- 1½ cup vegetable or chicken broth (liquid should be even with about ⅔ of contents of pot)
- salt and pepper to taste
- Add lamb, beef or chicken. I used 2 chicken breasts, skin removed cut into square pieces
- Serve over Couscous –made on stovetop or in microwave
Spray or rub lightly the inside of the crockpot with olive oil. Layer vegetables in the bottom of the crockpot. Place meat (optional) and prunes on top. Mix seasonings with garlic, tomato paste, and broth, then pour over all.
The best couscous I’ve ever had was at Riad Hikaya. Making it like they do is on my Cooking Bucket List.
Playlist: French and Italian Cooking Music (one of my favorites of all time) on Sptofiy
The first recipe below I learned in a cooking class with Chef Paulette who just published The Easy Italian Cookbook: 100 Quick and Authentic Recipes. I’ve been a fan of hers and of Italy for decades. Sicily would have been my ninth trip. When lockdown is lifted, if you are anywhere near Nashville, take one of her classes.
Spaghetti with Fresh Tomatoes and Anchovy Butter (with slight variations–I used gluten-free pasta, added shrimp and red pepper flakes, and halved original recipe.)
- 6 ounces spaghetti (or any pasta of your choice)
- 4 tablespoons unsalted butter
- 1 tablespoons olive oil
- 2 teaspoons of anchovy paste
- 3 garlic cloves, peeled and minced
- ½ pint grape or cherry tomatoes, sliced in half
- 3 T minced Italian parsley leaves
- Pepper (the anchovy paste is salty)
- *Optional: Add cooked shrimp and red pepper flakes.
Boil the pasta. Saute the anchovy paste and garlic in hot, melted butter and oil in a saute pan. Cook for 2 minutes and add 2 Tablespoons of pasta water. Add tomatoes and cook until they pop. Drain pasta and mix with other ingredients in a saute pan. Add shrimp and red pepper flakes (if desired) and parsley until all is heated through.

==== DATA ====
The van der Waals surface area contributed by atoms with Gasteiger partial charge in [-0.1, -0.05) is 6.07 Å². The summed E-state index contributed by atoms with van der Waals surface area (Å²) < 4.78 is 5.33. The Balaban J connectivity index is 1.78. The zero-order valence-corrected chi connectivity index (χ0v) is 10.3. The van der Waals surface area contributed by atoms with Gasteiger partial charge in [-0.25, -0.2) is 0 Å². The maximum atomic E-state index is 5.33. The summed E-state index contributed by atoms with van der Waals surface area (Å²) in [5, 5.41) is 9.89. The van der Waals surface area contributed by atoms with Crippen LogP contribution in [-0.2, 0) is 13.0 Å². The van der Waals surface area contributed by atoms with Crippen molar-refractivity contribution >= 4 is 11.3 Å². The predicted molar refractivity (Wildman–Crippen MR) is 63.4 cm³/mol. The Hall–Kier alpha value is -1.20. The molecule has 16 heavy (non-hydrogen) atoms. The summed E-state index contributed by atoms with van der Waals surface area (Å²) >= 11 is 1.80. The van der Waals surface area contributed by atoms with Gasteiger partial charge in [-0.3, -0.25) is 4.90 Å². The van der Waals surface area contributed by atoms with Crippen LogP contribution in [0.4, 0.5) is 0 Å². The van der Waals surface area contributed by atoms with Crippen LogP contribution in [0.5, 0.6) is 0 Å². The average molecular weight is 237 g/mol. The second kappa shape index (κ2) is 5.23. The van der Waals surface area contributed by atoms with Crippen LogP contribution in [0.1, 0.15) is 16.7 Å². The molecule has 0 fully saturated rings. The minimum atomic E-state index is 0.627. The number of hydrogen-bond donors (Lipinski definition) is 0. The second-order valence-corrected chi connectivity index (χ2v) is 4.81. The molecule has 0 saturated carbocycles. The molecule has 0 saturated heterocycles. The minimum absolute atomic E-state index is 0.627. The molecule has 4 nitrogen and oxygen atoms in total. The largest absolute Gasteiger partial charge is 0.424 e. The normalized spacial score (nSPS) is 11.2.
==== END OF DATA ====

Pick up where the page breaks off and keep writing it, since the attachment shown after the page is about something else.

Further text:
*For another easy, super-fast pasta dish, mix a jar of pesto and 8 ounces of pasta. Eat hot or cold.
Tuscan White Bean Soup (for those last rainy spring days)
- ¼ cup olive oil
- 1/2 onion minced
- 2 stalks celery diced
- 1/2 cup carrots diced
- 5 cloves garlic chopped
- 1 can diced tomatoes
- 2 cans white or cannellini beans
- ½ teaspoon rosemary
- ¼ teaspoon thyme
- 1 bay leaf
- 2 1/2 cups vegetable stock
- Pepper to taste (or ¼ teaspoon red pepper flakes if you want more heat)
- Improv: add a cup of chopped baby spinach, 4 ounces of diced pancetta or bacon , splash of white wine
Heat 1 T olive oil over medium-high heat. Cook onion until soft for about 2 minutes. Add carrots and celery, then garlic. Add a splash of wine if desired. Cook until soft, about 5 minutes. Add beans, tomatoes, and stock. Simmer, covered, until vegetables are tender (about 10- 15 minutes).